Working around one main activity is a good place to start. Whether that’s a fancy meal in a private dining room, tickets to an outdoor assault course, a cruise along the Thames in a party boat or a calligraphy workshop, pick your main activity and work out from there. I think it works well to have a couple of main “activities”, one during the day and one in the evening and in between you can play games and have some bonding time. Using websites like Timeout will help you see what’s on at the time of the hen and I also found just googling the date brings up local activities. Here are some examples of activities used on my own hen as well as on my friends’…

Forbidden Nights – link 

Chef’s Table & Dessert Show – link

It’s a Knockout – link

Silent Disco on the Shardlink

Private Cocktail Bar in your home – link


Personalised badges – link

Hunks in Trunks – link


I think one of the most complicated parts of planning a hen is managing the budget. It’s not always easy to know how much it’s going to cost per person but if you over budget, you can always give people money back at the end. Make yourself an excel spreadsheet with the list of names and email addresses and keep tab of who’s paid what. You can also create a table to keep track of each activity and how much the weekend is going to cost per person.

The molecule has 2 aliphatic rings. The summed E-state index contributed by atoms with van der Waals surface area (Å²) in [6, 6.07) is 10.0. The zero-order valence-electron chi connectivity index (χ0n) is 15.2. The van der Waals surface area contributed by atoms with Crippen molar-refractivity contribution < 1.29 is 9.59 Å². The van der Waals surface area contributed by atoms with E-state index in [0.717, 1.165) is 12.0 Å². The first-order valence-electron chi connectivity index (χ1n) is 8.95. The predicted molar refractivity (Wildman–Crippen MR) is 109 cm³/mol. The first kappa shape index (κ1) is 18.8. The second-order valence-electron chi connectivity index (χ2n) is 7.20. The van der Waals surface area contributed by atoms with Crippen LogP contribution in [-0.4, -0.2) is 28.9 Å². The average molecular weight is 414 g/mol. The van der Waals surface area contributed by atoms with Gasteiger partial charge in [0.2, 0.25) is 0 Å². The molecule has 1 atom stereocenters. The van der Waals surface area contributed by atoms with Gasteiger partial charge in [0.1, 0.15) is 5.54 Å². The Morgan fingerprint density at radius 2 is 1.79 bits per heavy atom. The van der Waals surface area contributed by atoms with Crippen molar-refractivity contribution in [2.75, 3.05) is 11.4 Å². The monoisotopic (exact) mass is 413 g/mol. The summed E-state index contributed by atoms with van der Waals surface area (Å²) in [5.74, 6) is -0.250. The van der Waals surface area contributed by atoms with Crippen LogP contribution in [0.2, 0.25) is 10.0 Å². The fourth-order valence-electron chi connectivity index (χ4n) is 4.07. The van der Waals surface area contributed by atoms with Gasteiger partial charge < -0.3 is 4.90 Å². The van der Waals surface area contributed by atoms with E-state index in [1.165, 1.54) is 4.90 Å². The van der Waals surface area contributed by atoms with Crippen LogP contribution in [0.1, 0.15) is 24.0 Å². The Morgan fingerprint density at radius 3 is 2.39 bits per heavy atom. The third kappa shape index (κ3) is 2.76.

Hen games can be totally cringe but they can also be really fun and they are great way for the guests to get to know each other if they don’t already. If you do a quick google you can find a whole list of hen games, but try and personalise them to your bride specifically. For example, we played pass the parcel which is a pretty standard kids game. But each layer was a different challenge, such as a multiple choice question about the bride (telling some hilarious stories about her), charades and a race to make body parts out of play doh. There were too many layers for me to run through them all with you but the final one was a “bride” hoodie, garter and veil for her to wear all weekend. Mr & Mrs is a pretty standard hen game that tests how well the bride and groom know each other. We personalised ours by making it a video and instead of us asking the groom questions, we got the bride’s friends and family from all over the world to record video clips of them asking him questions. The next day we also made a mini sports day (because the bride loves sports) but personalised it by making the games wedding related, such as “runaway bride” where the guests had to dress each other up in toilet paper to make a wedding dress and then race to carry the bride through the finish line. There are endless amounts of games that can be played, personalise them and you’re on to a winner. If the guests don’t know each other I would recommend starting with a bonding game, so everyone can find out how they all know each other etc.


As I said, every bride is different and every hen party is different but as long as you plan something you think they’d enjoy, you’ll be fine. The whole point is to celebrate a happy occasion so keep that at the forefront of your mind, enjoy it and have a great hen!!